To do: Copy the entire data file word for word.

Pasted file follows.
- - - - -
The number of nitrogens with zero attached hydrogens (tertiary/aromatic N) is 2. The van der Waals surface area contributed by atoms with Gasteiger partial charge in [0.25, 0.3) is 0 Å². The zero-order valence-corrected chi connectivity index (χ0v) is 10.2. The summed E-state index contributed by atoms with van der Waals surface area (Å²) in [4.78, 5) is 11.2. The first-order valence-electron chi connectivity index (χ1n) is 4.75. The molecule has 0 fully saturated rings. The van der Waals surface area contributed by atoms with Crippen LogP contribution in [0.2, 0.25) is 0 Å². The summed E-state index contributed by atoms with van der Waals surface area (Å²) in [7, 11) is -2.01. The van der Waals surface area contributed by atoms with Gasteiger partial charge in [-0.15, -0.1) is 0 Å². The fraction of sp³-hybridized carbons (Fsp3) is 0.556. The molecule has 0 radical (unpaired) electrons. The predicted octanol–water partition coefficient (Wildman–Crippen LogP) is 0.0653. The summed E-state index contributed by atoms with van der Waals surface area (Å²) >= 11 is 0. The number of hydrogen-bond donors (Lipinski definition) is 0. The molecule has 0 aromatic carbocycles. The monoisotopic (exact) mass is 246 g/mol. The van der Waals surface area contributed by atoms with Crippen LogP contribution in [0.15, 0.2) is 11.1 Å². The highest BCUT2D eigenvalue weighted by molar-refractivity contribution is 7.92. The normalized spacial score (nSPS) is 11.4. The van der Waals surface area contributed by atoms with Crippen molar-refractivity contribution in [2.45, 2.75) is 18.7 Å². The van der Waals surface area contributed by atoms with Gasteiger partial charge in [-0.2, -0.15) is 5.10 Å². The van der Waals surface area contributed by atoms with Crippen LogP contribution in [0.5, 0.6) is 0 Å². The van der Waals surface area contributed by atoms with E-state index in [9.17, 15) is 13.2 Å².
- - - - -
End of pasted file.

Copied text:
The number of nitrogens with zero attached hydrogens (tertiary/aromatic N) is 2. The van der Waals surface area contributed by atoms with Gasteiger partial charge in [0.25, 0.3) is 0 Å². The zero-order valence-corrected chi connectivity index (χ0v) is 10.2. The summed E-state index contributed by atoms with van der Waals surface area (Å²) in [4.78, 5) is 11.2. The first-order valence-electron chi connectivity index (χ1n) is 4.75. The molecule has 0 fully saturated rings. The van der Waals surface area contributed by atoms with Crippen LogP contribution in [0.2, 0.25) is 0 Å². The summed E-state index contributed by atoms with van der Waals surface area (Å²) in [7, 11) is -2.01. The van der Waals surface area contributed by atoms with Gasteiger partial charge in [-0.15, -0.1) is 0 Å². The fraction of sp³-hybridized carbons (Fsp3) is 0.556. The molecule has 0 radical (unpaired) electrons. The predicted octanol–water partition coefficient (Wildman–Crippen LogP) is 0.0653. The summed E-state index contributed by atoms with van der Waals surface area (Å²) >= 11 is 0. The number of hydrogen-bond donors (Lipinski definition) is 0. The molecule has 0 aromatic carbocycles. The monoisotopic (exact) mass is 246 g/mol. The van der Waals surface area contributed by atoms with Crippen LogP contribution in [0.15, 0.2) is 11.1 Å². The highest BCUT2D eigenvalue weighted by molar-refractivity contribution is 7.92. The normalized spacial score (nSPS) is 11.4. The van der Waals surface area contributed by atoms with Crippen molar-refractivity contribution in [2.45, 2.75) is 18.7 Å². The van der Waals surface area contributed by atoms with Gasteiger partial charge in [-0.2, -0.15) is 5.10 Å². The van der Waals surface area contributed by atoms with Crippen LogP contribution in [0.5, 0.6) is 0 Å². The van der Waals surface area contributed by atoms with E-state index in [9.17, 15) is 13.2 Å².